Controlled ovarian hyperstimulation for IVF: impact on ovarian, endometrial and cervical cancer--a systematic review and meta-analysis.

@article{Siristatidis2013ControlledOH,
  title={Controlled ovarian hyperstimulation for IVF: impact on ovarian, endometrial and cervical cancer--a systematic review and meta-analysis.},
  author={Charalampos Siristatidis and Theodoros N. Sergentanis and Prodromos Kanavidis and Maria Giovanna Trivella and Marianthi Sotiraki and Ioannis Mavromatis and Theodora Psaltopoulou and Alkistis Skalkidou and Eleni Th Petridou},
  journal={Human reproduction update},
  year={2013},
  volume={19 2},
  pages={
          105-23
        }
}
BACKGROUND In response to the ongoing debate on the long-term effects of assisted reproduction technologies, such as IVF, we systematically reviewed and meta-analyzed available evidence on the association between controlled ovarian hyperstimulation for IVF and risk of ovarian, endometrial and cervical cancer. METHODS Eligible studies were identified and pooled effect estimates for relative risk (RR) were calculated by cancer type among two reference groups (general population or infertile… Expand
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TLDR
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Does ovarian stimulation for IVF increase gynaecological cancer risk? A systematic review and meta-analysis.
TLDR
Ovarian stimulation for IVF does not increase the gynaecologic cancer risk, whether hormone-dependent endometrial and breast cancer or non-hormone-dependent ovarian and cervical cancer. Expand
Risk of ovarian cancer in women treated with ovarian stimulating drugs for infertility.
TLDR
There was no convincing evidence of an increase in the risk of invasive ovarian tumours with fertility drug treatment in women treated with ovulation stimulating drugs for subfertile women. Expand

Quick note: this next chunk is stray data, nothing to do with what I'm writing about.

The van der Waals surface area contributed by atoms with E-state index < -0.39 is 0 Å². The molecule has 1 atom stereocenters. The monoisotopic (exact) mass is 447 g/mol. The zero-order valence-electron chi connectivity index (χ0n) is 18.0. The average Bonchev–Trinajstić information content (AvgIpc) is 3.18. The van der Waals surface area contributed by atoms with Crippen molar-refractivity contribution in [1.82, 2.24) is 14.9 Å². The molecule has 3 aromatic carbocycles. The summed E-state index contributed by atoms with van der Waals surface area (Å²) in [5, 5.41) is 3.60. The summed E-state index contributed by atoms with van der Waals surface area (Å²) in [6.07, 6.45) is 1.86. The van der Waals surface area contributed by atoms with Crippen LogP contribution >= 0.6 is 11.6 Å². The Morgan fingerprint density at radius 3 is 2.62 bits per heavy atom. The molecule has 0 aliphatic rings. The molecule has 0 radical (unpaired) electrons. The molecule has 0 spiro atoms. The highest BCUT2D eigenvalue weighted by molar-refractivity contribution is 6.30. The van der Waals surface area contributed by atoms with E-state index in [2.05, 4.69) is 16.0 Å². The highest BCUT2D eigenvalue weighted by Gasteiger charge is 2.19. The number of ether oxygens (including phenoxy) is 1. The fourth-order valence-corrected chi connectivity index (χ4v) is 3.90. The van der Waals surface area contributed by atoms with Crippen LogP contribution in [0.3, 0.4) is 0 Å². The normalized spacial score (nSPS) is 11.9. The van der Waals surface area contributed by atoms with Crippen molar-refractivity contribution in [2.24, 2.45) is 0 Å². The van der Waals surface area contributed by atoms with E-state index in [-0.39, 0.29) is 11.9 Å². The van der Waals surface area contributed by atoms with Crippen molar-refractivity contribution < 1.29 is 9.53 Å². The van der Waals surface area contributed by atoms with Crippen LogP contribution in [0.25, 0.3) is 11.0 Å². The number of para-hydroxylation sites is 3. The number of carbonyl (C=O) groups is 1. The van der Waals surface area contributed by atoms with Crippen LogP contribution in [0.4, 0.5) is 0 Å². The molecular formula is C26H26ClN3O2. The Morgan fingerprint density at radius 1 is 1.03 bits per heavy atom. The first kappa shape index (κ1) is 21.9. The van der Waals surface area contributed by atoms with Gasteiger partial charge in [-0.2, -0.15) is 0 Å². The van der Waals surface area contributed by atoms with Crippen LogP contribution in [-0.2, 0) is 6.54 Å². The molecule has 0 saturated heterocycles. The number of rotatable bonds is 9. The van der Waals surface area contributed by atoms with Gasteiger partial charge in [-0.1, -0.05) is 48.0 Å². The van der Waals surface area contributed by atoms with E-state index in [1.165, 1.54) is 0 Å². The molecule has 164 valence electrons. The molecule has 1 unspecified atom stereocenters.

Impact of infertility and assisted reproductive technology on cancer risk
TLDR
It is suggested that infertile women have a higher risk of ovarian and endometrial cancer, but not breast cancer, and the possible increase in ovarian tumor risk following ART treatments needs to be investigated further. Expand
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TLDR
Women can be reassured that fertility drugs do not appear to significantly increase the risk of invasive ovarian, endometrial, breast or other cancers, while achieving a pregnancy at an earlier age is a significant protective factor. Expand
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TLDR
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Risk of endometrial cancer in women treated with ovary-stimulating drugs for subfertility.
TLDR
The quality of evidence was very low, due to serious risk of bias and indirectness, and the association between the use of ovary-stimulating drugs for the treatment of subfertility and the risk of endometrial cancer was not evaluated. Expand
A Potential Pathogenic Link Between Cancer of Female Reproductive System and Infertile Women Treated With Assisted Reproduction Techniques
TLDR
The objective of this review is to summarize the latest data of ovarian hyperstimulation and IVF, associated with the risk of gynecological tract cancer development. Expand
Long-Term Risk of Ovarian Cancer and Borderline Tumors After Assisted Reproductive Technology.
TLDR
Increased ovarian cancer risk in ART-treated women compared with the general population is likely explained by nulliparity rather than ART treatment, and the increased risk of borderline ovarian tumors after ART must be interpreted with caution. Expand
Treatment of infertility does not increase the risk of ovarian cancer among women with a BRCA1 or BRCA2 mutation.
TLDR
It is suggested that treatment for infertility does not significantly increase the risk of ovarian cancer among women with a BRCA mutation, and there was no significant relationship between the use of any fertility medication or IVF treatment and the subsequent riskof ovarian cancer. Expand
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